In 1956, in an America recovering from the economic and psychological consequences of World War II, President Dwight D. Eisenhower signed into effect a bill that authorised the construction of an interstate highway system. The lasting effects of that decision were profound for both the American economy and the morale of its people. Eisenhower predicted that government investment in infrastructure had the power to stimulate the economy in the short-term and create the conditions for longer-term prosperity and growth for future generations. Today, Eisenhower’s decision to invest in public infrastructure is regarded as a key factor that contributed to the era of American prosperity that followed.
The COVID-19 pandemic has produced similar conditions of global upheaval not seen since the 1940s. The stress placed on our structural systems has revealed their vulnerabilities and limitations, and the impact on our global economy is likely to be long-lasting. Subsequently, this is a period of great uncertainty but also great possibility. We have collectively been presented with an opportunity for what the World Economic Forum has called a global ‘Great Reset’. Now is the time to take stock of where we are and decide where we’d like to be.
As G20 economies continue to stabilise, the emphasis in spending will naturally shift from mitigating the immediate crisis of the pandemic to an investment in stimulating economic recovery and facilitating medium and long-term growth and stability. The present challenge for the world’s nations is to best direct their limited resources where they will have the greatest impact.
The case for infrastructure investment as a stimulus
Infrastructure investment has a strong impact on economic growth, as evidenced by a 2020 GI Hub study that found the economic multiplier for public investment (including infrastructure) is 1.5 times greater than the initial investment in two to five years – much higher than other forms of public spending.
The study also showed that the infrastructure outcome was a factor that influenced the positive effect of the investment.
This analysis suggests that infrastructure investment can play a key role in supporting economic recovery and stability, however simply investing in infrastructure is insufficient. It needs to be the right kind of infrastructure that has transformative outcomes for the people and the planet.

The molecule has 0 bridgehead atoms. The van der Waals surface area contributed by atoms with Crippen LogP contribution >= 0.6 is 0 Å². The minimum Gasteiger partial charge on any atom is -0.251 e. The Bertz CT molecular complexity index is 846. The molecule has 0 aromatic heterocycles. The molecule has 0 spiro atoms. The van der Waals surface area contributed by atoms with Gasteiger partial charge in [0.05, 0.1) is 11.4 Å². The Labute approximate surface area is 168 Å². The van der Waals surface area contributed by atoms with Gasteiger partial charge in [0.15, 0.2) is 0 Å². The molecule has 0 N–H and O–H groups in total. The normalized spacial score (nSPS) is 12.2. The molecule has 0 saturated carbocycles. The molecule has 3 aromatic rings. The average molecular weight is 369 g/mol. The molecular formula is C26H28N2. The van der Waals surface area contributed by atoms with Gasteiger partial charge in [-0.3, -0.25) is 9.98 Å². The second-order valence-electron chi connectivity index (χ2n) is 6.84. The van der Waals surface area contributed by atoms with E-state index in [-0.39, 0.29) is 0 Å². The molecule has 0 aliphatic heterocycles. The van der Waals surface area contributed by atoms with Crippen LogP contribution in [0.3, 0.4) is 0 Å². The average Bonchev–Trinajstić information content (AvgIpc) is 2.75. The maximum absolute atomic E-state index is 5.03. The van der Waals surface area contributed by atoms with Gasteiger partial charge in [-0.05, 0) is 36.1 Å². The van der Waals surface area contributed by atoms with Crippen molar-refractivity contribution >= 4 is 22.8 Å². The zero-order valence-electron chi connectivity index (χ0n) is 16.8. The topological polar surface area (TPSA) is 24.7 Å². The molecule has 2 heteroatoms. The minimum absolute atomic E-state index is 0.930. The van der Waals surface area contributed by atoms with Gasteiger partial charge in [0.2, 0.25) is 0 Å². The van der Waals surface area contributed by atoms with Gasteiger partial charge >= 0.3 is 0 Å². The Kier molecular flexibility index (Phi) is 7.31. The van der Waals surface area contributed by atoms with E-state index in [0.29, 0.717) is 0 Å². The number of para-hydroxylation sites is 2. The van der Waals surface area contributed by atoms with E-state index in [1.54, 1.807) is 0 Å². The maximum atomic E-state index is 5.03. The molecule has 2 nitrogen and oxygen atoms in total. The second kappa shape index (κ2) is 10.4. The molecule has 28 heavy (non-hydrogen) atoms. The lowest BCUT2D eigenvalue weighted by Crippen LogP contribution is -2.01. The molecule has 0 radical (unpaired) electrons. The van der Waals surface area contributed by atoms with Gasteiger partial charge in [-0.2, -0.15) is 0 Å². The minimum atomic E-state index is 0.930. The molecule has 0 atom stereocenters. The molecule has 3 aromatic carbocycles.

The right kind of infrastructure
In order to have the greatest impact on stimulating economic recovery in the short-term and lasting stability in the long-term, infrastructure should be sustainable, resilient and inclusive. This type of transformative infrastructure can help produce prosperity for all.
Transformative infrastructure is infrastructure that provides lasting social and economic value for everyone, produces long-term prosperity for future generations and creates the conditions to transition towards a resource-efficient, sustainable economy. It’s designed with the flexibility to respond to future trends and challenges, able to adapt to technological improvements, and incorporate better solutions as they become available. Transformative infrastructure is therefore longer lasting and more resilient, meaning it can adapt to crises better and provide more benefits over time versus more traditional infrastructure.
Transformative infrastructure is socially inclusive. Its design is guided by the notion of being beneficial to the greatest number of people. Infrastructure designed and implemented in this way will provide maximal utility to the largest number of people, increasing its stimulus effect and facilitating the goal of a more equitable world.
The next step
In November 2021, the GI Hub launched our newest resource, Transformative Outcomes Through Infrastructure. Its purpose is to uncover the G20 priorities that underlie the USD3.2 trillion of infrastructure investments announced post-COVID, and to help direct future spending into areas that could yield the greatest possible benefits for people and the planet.
With conscious decision-making we can plan, design and procure infrastructure projects that have the capacity to be resilient, sustainable and inclusive. This can allow us to realise the immediate short-term benefits of infrastructure investment in stimulating the economy across a range of markets and regions, and maximise the benefits and longevity of that investment going forward, all while moving towards a greener, equitable future.